Cost Efficiency of 7.1 analog

I have come to the realization that while digital technology is always changing, the computer industry and consumer electrics who manufacture the source players (like Pioneer, Panasonic, Samsung, Oppo) have always been in the forefront. There is one thing that never changes, and we know that as analog -- and frankly, this is what the audiophile companies are good at. I have been wrestling with this idea for a while now, and now that a couple key components have come out, I've settled on my perfect solution for leading edge technology (that I care about) and cost efficiency. That is, simply, to decode HDMI in the player and leave everything else in the analog domain.

Now I can find any discounted, yet still very decent, pre/pro of yesteryear with 7.1 analog passthrough (with a good analog stage, lacking in many receivers today), and use a good USB DAC for 2 channel. All this, including the amp, are static, but necessary, technology that will never change. Only my sources, the computer and the Oppo blu-ray player -- the most inexpensive of the components -- will be following the trail of technology.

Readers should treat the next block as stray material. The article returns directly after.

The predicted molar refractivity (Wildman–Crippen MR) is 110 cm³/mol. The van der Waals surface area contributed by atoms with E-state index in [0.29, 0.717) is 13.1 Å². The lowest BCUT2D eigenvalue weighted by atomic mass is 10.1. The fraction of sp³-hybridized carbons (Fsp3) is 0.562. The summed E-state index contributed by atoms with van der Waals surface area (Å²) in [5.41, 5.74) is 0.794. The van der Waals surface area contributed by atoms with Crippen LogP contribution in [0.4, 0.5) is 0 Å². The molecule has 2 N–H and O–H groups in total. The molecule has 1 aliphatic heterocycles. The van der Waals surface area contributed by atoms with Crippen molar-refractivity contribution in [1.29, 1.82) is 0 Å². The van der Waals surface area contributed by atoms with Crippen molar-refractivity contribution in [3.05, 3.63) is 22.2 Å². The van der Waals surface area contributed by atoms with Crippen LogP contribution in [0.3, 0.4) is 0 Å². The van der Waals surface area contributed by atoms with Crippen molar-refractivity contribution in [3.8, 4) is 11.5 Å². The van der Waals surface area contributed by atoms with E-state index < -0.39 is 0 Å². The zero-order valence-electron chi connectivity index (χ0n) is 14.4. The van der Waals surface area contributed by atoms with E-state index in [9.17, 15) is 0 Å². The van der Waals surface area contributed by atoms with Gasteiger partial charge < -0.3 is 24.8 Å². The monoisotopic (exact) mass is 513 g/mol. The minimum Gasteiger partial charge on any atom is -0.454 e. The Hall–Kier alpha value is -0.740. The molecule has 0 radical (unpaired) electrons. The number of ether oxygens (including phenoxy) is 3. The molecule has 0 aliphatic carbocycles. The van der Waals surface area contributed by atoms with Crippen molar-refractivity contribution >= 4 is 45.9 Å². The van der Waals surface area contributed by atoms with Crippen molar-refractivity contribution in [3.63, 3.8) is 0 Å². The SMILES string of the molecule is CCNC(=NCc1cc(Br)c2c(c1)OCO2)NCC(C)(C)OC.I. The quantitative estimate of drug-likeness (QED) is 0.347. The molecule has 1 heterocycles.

Consider a few years down the line when they invent, arbitrarily, an HDMI2. Many people would be forced to upgrade both their players and pre/pros; but I... only the player.

The drawbacks are well understood. First, I don't get any post processing in the pre/pro. That's important for some people (and I wish they would make an outboard upgradable post processing machine), but I've always found that while THX improves dynamics, it came at the cost of a collapsed soundstage. Personally, I'd rather use an EQ; then, at least, I would see what's being changed. When I had to use my old Pioneer receiver, I found myself using Pure Direct mode most often. Post processing is nice to have when the mood arises, but not necessary for enjoyment.